Sibutramine works through the central nervous system to suppress appetite. The Sibutramine Trial of Obesity Reduction and Maintenance (STORM) found that in addition to its weight-loss benefits, sibutramine lowered levels of triglycerides and increased levels of HDL cholesterol.

Combination therapy

The complex dyslipidemia of diabetes often calls for a combination of drugs to achieve target levels of cholesterol. Most common are combinations of statins, which are effective for lowering LDL levels, with other drugs that address high triglycerides and low HDL levels.

“If you have a person with a low LDL level but who has high triglycerides and a low HDL level,” Dr. Keilson says, “you need to treat him differently than a person with high LDL levels. You can attempt to control his problem with more intensive blood sugar control, which will lower triglycerides, and with dietary modifications that reduce carbohydrates. After that, the next step would be to add a fibrate, fish oil or flaxseed oil, or niacin. The addition of ezetimibe to statin therapy may be especially helpful in raising HDL levels.”

In one study that added ezetimibe to statin therapy, for instance, LDL levels were reduced, HDL levels were increased, and triglyceride levels were lowered compared to statin plus placebo therapy.

Combination therapy also can have an additive effect on lowering LDL levels. The addition of the bile acid sequestrant colesevelam to statin therapy has been shown to result in an 8% to 12% greater reduction in LDL levels than statin therapy alone.

Niacin is also used with statin therapy, because the two drugs have complementary effects. A combination drug that contained both extended-release niacin and lovastatin (Advicor) was put to the test against atorvastatin and simvastatin in the Advicor Versus Other Cholesterol-modulating Agents Trial Evaluation (ADVOCATE). The combination drug lowered LDL levels, increased HDL levels, and decreased triglyceride levels better than atorvastatin or simvastatin alone.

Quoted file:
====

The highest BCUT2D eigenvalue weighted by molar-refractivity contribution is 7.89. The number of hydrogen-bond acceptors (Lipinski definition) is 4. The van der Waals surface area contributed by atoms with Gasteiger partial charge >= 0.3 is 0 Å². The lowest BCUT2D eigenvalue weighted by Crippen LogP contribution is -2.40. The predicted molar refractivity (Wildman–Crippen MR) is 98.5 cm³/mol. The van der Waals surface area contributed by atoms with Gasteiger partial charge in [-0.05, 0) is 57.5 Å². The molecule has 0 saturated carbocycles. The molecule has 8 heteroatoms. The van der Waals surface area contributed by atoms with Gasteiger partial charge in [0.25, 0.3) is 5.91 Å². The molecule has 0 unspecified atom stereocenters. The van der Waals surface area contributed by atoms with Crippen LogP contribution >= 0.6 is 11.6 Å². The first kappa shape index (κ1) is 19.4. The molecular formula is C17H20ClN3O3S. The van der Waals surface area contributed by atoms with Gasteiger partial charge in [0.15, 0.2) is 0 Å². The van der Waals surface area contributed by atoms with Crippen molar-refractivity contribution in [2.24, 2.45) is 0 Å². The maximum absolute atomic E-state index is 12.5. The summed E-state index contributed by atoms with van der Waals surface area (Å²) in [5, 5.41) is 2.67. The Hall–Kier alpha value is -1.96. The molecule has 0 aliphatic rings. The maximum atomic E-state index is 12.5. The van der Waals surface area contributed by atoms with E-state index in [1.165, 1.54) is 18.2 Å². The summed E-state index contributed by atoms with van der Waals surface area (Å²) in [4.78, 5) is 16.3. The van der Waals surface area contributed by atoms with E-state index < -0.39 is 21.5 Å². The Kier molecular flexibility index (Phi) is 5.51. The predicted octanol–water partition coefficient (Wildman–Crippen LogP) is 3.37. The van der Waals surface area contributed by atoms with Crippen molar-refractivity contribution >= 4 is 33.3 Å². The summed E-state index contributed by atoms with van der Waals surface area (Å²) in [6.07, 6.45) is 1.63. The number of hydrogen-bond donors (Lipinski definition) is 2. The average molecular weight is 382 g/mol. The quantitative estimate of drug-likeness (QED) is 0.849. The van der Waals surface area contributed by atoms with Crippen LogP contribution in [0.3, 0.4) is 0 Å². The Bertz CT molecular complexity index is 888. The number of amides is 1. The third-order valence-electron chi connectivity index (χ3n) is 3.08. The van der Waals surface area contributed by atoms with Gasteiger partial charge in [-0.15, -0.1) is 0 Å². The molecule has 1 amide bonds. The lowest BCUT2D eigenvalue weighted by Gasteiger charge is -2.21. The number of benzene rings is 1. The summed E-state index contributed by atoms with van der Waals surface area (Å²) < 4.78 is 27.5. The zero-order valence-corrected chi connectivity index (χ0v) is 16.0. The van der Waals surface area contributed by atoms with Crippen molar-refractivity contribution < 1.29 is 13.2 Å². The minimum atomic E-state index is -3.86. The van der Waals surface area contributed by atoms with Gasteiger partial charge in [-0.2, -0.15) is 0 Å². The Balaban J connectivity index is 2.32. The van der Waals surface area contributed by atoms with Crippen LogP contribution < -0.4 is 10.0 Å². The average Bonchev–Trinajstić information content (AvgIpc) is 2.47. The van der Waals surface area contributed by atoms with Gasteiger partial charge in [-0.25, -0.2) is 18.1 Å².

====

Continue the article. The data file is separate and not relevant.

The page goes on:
Niacin plus statin combination therapy was also explored in the HDL-Atherosclerosis Treatment Study (HATS). Subjects who had already had coronary artery disease were given either placebo or niacin and simvastatin, with or without antioxidant vitamins. The group on niacin and simvastatin that did not receive antioxidants achieved a 42% reduction in LDL levels, a 36% decrease in triglycerides, a 26% increase in HDL levels, and a 90% reduction in coronary events. (The group taking antioxidants with niacin and simvastatin had slightly lesser improvements in cholesterol, but more important, the reduction in cardiovascular events disappeared.) LDL levels in the placebo groups were unchanged.

The goal of lipid therapy in diabetes is to return the levels of all lipids to as close to normal as possible. (See “Metabolic Sydrome and Lipid Goals.”) It is achievable in nearly every person, and the arsenal of drugs that can add to the benefits of diet and exercise is growing steadily.